Chester Representative Greg Delleney is preparing impeachment legislation for the beginning of the regular legislative session in January in the case that leaders of the House and Senate don’t call a special session before then to impeach
The decision to call lawmakers back to Columbia depends on the word of House Speaker Bobby Harrell and President Pro Tem of the Senate Glenn McConnell. It would then take a two-thirds vote by lawmakers to amend the resolution which concluded their legislative year that ended in June, and allow them to stay at the Statehouse and start a special session. The House would consider the issue of impeachment first. If the House approves articles of impeachment, then the issue goes to the Senate for a trial.
Delleney says he expects says if lawmakers return, the entire process could be very brief. The standard process would be for the impeachment measure to gain approval in by a subcommittee and the Judiciary Committee before reaching the floor of the full House. But Delleney says a two-thirds vote by members of the House would allow them to skip the committee and subcommittee review. “We could probably to it in one day, then recess and send it to the Senate, and the trial and vote in the Senate could be done the same day.”
Delleney says even if the matter is not on the fast track, the entire process may not take more than three days. If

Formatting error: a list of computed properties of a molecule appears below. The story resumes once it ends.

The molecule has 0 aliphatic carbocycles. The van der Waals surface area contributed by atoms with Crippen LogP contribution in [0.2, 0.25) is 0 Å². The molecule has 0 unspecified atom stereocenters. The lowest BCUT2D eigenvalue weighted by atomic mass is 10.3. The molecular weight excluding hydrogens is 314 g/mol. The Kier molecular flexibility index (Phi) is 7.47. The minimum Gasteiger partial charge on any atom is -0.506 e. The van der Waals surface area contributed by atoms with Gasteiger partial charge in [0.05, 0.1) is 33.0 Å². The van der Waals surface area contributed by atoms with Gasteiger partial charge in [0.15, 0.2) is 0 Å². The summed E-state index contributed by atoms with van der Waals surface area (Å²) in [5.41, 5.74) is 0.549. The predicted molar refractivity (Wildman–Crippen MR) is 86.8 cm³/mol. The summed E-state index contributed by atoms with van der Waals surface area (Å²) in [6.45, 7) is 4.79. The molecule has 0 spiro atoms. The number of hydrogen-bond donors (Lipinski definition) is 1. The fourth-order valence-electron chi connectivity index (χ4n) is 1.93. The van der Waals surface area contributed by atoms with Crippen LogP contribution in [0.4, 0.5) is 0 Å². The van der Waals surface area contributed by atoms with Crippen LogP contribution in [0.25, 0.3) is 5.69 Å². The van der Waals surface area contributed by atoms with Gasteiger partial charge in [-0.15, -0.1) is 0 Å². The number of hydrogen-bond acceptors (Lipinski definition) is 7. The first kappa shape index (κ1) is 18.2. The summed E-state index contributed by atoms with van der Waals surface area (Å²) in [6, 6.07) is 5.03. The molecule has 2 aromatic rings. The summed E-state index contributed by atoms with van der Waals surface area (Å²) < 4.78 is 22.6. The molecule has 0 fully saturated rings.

there is lapse time while the House is considering impeachment, the Senate would have the opportunity to discuss the budget.
Delleney says he considers what he calls the disgrace brought upon the state to be the primary grounds for impeachment. “Just look at late-night TV, since July. Or go to New York City, or London, and tell them where you’re from, and see what they want to talk about.”
Delleney says the second most important grounds for impeachment to him is dereliction of duty, when he left the country for Argentina and didn’t tell his office where he was going, and enlisted his subordinates in the cover up. “In his words, he told a white lie and misled his staff. And when the international news shows started reporting that the Governor of South Carolina is missing, then his staff puts out the lie he told them, that he was going to be on the Appalachian Mountain Trail, hiking.”
Delleney emphasizes that the legislature determines what constitutes misconduct in office. “You do not have to have a crime. We determine what serious misconduct in office is. With the disgrace and shame that he has brought upon the office of Governor and the reputation of South Carolina, I don’t know how anyone can look in the face of their child or grandchildren and serve in the legislature and do anything other than this, that he should be able to serve out his term without consequences.”
Delleney says the governor has demonstrated that he’s not competent to run the state. “And he continues to do so, every time he holds a news conference, or tours around the state, as taxpayers pay for it on his ‘forgiveness tour’ or whatever you want to call it. He is an obstacle to our progress and economic development and he needs to resign.”